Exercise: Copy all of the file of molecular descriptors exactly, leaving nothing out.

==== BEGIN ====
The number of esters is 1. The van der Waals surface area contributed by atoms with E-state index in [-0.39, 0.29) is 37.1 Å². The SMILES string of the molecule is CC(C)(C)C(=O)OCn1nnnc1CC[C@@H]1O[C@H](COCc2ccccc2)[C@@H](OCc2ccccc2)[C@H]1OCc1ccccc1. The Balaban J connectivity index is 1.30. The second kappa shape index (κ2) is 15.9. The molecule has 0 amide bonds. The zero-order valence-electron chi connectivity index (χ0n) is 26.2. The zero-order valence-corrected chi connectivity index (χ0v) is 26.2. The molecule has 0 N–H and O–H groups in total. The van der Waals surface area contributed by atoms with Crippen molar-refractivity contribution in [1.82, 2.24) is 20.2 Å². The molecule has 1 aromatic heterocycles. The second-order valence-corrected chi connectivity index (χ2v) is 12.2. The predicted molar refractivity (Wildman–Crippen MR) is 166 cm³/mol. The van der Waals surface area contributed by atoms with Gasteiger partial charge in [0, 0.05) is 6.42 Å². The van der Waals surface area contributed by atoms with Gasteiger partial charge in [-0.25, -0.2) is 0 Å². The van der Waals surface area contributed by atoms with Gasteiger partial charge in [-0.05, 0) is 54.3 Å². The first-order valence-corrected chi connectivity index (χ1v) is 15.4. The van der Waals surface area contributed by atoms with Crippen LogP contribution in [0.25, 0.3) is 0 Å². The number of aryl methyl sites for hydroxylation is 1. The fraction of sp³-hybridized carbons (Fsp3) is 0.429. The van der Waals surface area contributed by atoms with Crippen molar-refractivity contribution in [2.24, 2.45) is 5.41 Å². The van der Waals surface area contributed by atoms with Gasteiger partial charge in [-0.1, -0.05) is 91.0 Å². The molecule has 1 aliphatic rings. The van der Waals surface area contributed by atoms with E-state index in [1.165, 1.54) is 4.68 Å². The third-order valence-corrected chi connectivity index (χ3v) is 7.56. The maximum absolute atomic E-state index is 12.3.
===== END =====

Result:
The number of esters is 1. The van der Waals surface area contributed by atoms with E-state index in [-0.39, 0.29) is 37.1 Å². The SMILES string of the molecule is CC(C)(C)C(=O)OCn1nnnc1CC[C@@H]1O[C@H](COCc2ccccc2)[C@@H](OCc2ccccc2)[C@H]1OCc1ccccc1. The Balaban J connectivity index is 1.30. The second kappa shape index (κ2) is 15.9. The molecule has 0 amide bonds. The zero-order valence-electron chi connectivity index (χ0n) is 26.2. The zero-order valence-corrected chi connectivity index (χ0v) is 26.2. The molecule has 0 N–H and O–H groups in total. The van der Waals surface area contributed by atoms with Crippen molar-refractivity contribution in [1.82, 2.24) is 20.2 Å². The molecule has 1 aromatic heterocycles. The second-order valence-corrected chi connectivity index (χ2v) is 12.2. The predicted molar refractivity (Wildman–Crippen MR) is 166 cm³/mol. The van der Waals surface area contributed by atoms with Gasteiger partial charge in [0, 0.05) is 6.42 Å². The van der Waals surface area contributed by atoms with Gasteiger partial charge in [-0.25, -0.2) is 0 Å². The van der Waals surface area contributed by atoms with Gasteiger partial charge in [-0.05, 0) is 54.3 Å². The first-order valence-corrected chi connectivity index (χ1v) is 15.4. The van der Waals surface area contributed by atoms with Crippen LogP contribution in [0.25, 0.3) is 0 Å². The number of aryl methyl sites for hydroxylation is 1. The fraction of sp³-hybridized carbons (Fsp3) is 0.429. The van der Waals surface area contributed by atoms with Crippen molar-refractivity contribution in [2.24, 2.45) is 5.41 Å². The van der Waals surface area contributed by atoms with Gasteiger partial charge in [-0.1, -0.05) is 91.0 Å². The molecule has 1 aliphatic rings. The van der Waals surface area contributed by atoms with E-state index in [1.165, 1.54) is 4.68 Å². The third-order valence-corrected chi connectivity index (χ3v) is 7.56. The maximum absolute atomic E-state index is 12.3.